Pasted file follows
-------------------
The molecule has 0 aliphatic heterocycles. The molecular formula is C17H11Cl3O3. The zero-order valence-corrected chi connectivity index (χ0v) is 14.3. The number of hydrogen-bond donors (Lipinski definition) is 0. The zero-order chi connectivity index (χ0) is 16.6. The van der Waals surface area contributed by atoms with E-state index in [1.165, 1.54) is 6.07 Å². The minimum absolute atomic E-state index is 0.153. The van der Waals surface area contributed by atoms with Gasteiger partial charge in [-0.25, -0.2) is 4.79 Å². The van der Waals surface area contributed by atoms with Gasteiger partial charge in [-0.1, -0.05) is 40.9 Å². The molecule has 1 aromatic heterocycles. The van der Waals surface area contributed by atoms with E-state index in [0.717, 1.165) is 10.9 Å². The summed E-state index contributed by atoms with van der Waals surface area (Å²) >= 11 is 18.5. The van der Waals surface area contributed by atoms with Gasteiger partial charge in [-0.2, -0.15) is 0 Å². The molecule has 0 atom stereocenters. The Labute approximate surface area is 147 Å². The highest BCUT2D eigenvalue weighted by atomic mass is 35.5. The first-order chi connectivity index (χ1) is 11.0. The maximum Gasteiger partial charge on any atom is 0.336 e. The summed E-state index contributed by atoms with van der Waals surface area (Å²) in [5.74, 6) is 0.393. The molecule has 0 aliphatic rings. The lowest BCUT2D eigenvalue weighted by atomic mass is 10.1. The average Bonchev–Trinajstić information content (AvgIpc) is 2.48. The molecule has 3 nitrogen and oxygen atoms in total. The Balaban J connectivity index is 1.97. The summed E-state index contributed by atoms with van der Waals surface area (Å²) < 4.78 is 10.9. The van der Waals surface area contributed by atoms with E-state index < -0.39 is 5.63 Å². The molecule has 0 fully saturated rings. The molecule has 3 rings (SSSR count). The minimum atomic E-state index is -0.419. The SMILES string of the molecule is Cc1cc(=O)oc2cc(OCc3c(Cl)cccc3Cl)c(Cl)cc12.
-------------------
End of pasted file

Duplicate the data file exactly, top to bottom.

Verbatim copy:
The molecule has 0 aliphatic heterocycles. The molecular formula is C17H11Cl3O3. The zero-order valence-corrected chi connectivity index (χ0v) is 14.3. The number of hydrogen-bond donors (Lipinski definition) is 0. The zero-order chi connectivity index (χ0) is 16.6. The van der Waals surface area contributed by atoms with E-state index in [1.165, 1.54) is 6.07 Å². The minimum absolute atomic E-state index is 0.153. The van der Waals surface area contributed by atoms with Gasteiger partial charge in [-0.25, -0.2) is 4.79 Å². The van der Waals surface area contributed by atoms with Gasteiger partial charge in [-0.1, -0.05) is 40.9 Å². The molecule has 1 aromatic heterocycles. The van der Waals surface area contributed by atoms with E-state index in [0.717, 1.165) is 10.9 Å². The summed E-state index contributed by atoms with van der Waals surface area (Å²) >= 11 is 18.5. The van der Waals surface area contributed by atoms with Gasteiger partial charge in [-0.2, -0.15) is 0 Å². The molecule has 0 atom stereocenters. The Labute approximate surface area is 147 Å². The highest BCUT2D eigenvalue weighted by atomic mass is 35.5. The first-order chi connectivity index (χ1) is 11.0. The maximum Gasteiger partial charge on any atom is 0.336 e. The summed E-state index contributed by atoms with van der Waals surface area (Å²) in [5.74, 6) is 0.393. The molecule has 0 aliphatic rings. The lowest BCUT2D eigenvalue weighted by atomic mass is 10.1. The average Bonchev–Trinajstić information content (AvgIpc) is 2.48. The molecule has 3 nitrogen and oxygen atoms in total. The Balaban J connectivity index is 1.97. The summed E-state index contributed by atoms with van der Waals surface area (Å²) < 4.78 is 10.9. The van der Waals surface area contributed by atoms with E-state index < -0.39 is 5.63 Å². The molecule has 0 fully saturated rings. The molecule has 3 rings (SSSR count). The minimum atomic E-state index is -0.419. The SMILES string of the molecule is Cc1cc(=O)oc2cc(OCc3c(Cl)cccc3Cl)c(Cl)cc12.